Calling Time

In Features, The Way We Were, October 20212 MinutesBy Russell WalshNovember 15, 2021

Time is an illusion, and sometimes so is change. The Transport Licensing (Goods-Service) Regulations 1936 introduced driving hours for truck drivers. Russell Walsh found one of his Dad’s old timebooks and discovered things remain pretty much unaltered today.

The 1936 regulations also introduced a requirement that all licence holders must keep a timebook for every driver, the contents of which are very similar to what we have today, except that the wages payable to the driver were to be included on the timebook. These timebooks morphed into the driver’s logbooks of today.

The regulations also introduced what we now know as the Certificates of Loading and the offence of exceeding the maximum gross weight for the vehicle shown on the certificate.

My father Bernie worked in the family transport business from before World War II until mid-1966. Among his things, I recently found his timebook from April 1949 to March 1950. Below is a copy of the page for the week ending 2 November 1949. This shows that he was paid for 68¼ hours during this week, an amount of £16, five shillings and one pence (about $1250 today or $22 per hour). His pay included overtime payable after 40 hours had been worked for the week. The four shillings is an allowance payable because, during this week, he would have been towing a heavy trailer.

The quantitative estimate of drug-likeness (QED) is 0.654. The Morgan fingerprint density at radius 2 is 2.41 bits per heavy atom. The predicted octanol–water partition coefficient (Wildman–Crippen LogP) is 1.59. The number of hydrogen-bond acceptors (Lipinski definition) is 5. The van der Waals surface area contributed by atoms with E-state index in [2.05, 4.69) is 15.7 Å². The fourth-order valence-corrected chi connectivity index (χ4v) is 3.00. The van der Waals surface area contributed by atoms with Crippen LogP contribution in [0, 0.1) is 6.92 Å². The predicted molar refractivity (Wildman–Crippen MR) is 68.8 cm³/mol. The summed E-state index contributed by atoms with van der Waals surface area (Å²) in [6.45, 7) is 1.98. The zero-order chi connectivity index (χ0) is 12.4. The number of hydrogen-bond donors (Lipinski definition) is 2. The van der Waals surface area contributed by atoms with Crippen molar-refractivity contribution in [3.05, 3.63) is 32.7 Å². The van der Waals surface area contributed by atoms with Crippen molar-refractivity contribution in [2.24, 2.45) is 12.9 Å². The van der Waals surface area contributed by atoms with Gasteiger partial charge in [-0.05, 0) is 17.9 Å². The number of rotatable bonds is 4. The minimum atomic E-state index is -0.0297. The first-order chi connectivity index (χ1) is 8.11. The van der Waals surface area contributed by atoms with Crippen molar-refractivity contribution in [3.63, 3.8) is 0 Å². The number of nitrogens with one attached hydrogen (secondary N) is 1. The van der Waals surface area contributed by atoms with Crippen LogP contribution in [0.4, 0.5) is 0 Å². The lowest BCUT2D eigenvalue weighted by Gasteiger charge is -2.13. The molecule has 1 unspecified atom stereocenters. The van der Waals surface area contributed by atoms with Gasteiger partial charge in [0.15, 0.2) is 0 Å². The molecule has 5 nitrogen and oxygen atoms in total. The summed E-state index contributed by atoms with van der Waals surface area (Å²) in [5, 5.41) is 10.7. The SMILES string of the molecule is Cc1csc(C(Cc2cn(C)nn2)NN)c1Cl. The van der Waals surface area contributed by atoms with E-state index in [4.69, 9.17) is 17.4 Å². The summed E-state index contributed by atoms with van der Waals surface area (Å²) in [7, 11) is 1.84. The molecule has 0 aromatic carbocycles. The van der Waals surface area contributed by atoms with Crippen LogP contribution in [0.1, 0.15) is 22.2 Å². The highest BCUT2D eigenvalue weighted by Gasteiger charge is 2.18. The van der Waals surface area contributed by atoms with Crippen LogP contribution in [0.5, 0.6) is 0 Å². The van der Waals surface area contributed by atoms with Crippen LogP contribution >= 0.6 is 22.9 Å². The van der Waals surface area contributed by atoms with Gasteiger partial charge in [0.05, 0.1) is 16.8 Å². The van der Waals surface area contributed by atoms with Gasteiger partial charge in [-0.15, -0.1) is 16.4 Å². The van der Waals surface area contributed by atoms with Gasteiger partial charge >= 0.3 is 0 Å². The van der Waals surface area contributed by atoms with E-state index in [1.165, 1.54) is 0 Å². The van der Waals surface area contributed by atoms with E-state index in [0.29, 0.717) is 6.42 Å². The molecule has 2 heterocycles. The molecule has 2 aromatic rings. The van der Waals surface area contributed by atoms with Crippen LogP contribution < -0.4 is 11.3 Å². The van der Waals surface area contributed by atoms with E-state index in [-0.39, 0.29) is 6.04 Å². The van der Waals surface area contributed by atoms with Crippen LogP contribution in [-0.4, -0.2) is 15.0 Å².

We haven’t moved on much in 72 years, have we?

The type of machine Bernie drove back in the day.

Bernie Walsh’s timebook page from 2 November 1949. We may collect the content differently, but the outcome’s changed little.

Russ would love to know what make and model this old girl is, if you know, please flick me an email at – Ed.